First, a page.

George Eastman opined:
"Light makes photography. Embrace light. Admire it. Love it. But above all, know light. Know it for all you are worth, and you will know the key to photography."
iMo, this quote, coming from a guy who employed hundreds of research scientists who knew light and how to make outstanding light sensitive emulsions, can be understood in a number of ways .... Eastman's research department certainly understood, from a technical point of view, that "light makes photography". Those who make pictures came to understand it from an aesthetic point of view and worked to "embrace light" as a pictorial meme employed to enhance a picture's visual impact in ways both subtle and dramatic.
Numbered amongst the light from an aesthethic POV picture makers, there is a subgroup of landscape picture makers who, to my eye and sensibilities, "admire" and "love" the light to the point of being a fetish. These picture makers often describe their picture making activitiy as "chasing the light" and by their definition, the light is that which is both dramatic and colorful or which emphasizes the sturm und drang of the natural world. I have never been a member of this club.
That written, there was a time when I did pursue a particular type of light .... the soft and color subtle light found during the time of day called the gloaming or as-using my favorite descriptor-entre chien et loup (between the dog and the wolf). That picture making time was during the late 70s>mid-80s when I toted one of my 8x10 view cameras about my hometown and the Adirondacks. I did so because, at that time, that was what "serious" fine art color picture makers did.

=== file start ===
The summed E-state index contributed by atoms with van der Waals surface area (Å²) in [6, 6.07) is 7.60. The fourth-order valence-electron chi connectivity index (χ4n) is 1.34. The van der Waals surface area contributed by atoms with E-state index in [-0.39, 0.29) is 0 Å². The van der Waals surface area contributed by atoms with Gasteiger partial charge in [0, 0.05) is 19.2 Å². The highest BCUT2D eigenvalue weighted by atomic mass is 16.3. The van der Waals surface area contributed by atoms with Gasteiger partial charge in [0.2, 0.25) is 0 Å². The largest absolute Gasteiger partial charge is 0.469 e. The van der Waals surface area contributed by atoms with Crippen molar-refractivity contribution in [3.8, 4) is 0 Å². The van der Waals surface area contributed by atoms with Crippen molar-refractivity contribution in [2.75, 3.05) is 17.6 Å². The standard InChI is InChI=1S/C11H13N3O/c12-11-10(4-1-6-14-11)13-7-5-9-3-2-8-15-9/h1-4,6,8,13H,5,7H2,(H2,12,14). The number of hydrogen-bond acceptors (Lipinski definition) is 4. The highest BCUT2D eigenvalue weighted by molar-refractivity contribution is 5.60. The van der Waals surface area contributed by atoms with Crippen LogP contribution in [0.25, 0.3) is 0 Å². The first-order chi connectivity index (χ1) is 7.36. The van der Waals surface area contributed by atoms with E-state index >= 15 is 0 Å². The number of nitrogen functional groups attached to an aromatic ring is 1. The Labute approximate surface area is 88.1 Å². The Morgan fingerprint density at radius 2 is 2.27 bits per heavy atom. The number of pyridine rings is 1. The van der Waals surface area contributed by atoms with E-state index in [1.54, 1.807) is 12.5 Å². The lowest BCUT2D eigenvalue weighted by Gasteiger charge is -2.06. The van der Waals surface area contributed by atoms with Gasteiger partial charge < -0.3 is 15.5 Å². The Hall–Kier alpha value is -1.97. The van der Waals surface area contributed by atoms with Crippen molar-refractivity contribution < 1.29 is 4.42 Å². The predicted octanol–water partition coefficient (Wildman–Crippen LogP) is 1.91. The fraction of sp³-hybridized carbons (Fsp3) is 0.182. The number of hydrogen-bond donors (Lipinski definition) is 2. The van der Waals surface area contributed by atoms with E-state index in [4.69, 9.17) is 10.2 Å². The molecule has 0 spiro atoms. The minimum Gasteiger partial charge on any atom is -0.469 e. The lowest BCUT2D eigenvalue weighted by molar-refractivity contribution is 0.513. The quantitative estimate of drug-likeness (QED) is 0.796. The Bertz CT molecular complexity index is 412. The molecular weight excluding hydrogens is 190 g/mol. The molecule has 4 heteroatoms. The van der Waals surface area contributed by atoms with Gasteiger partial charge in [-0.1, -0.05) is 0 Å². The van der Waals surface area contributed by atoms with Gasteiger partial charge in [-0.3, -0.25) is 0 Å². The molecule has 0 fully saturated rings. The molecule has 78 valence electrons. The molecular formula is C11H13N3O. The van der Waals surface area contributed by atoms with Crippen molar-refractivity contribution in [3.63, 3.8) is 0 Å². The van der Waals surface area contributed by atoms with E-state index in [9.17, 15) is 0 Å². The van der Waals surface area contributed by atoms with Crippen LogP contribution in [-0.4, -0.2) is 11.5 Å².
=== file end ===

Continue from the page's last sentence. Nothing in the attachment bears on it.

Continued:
In order to capture the subtle quality of the light and color, my film of choice was 8x10 Type L (long exposure) color negative film. Even though Type L film was manufactured to compensate for the color reciprocity failure due to long exposures (60-120 seconds), I was pushing the envelope out to 10>20 minute exposure times* due to my use of an f64 aperture setting.
Although I still have my 8x10/4x5 view cameras and lenses, for a variety of reasons those days are gone. Over the last 2 decades, I have increasingly let "the light" chase me and, when it catches me, I make pictures of it. To be honest, I subscribe to a picture making idea best described by Brooks Jensen:
"There is no such thing as "good" or "bad" photographic light. There is just light."
*FYI, something I did from time to time, during a 20 minute exposure, was to walk through the scene I was picturing. I never detected any impact on the negative of such activity. I just did it to be a wise ass.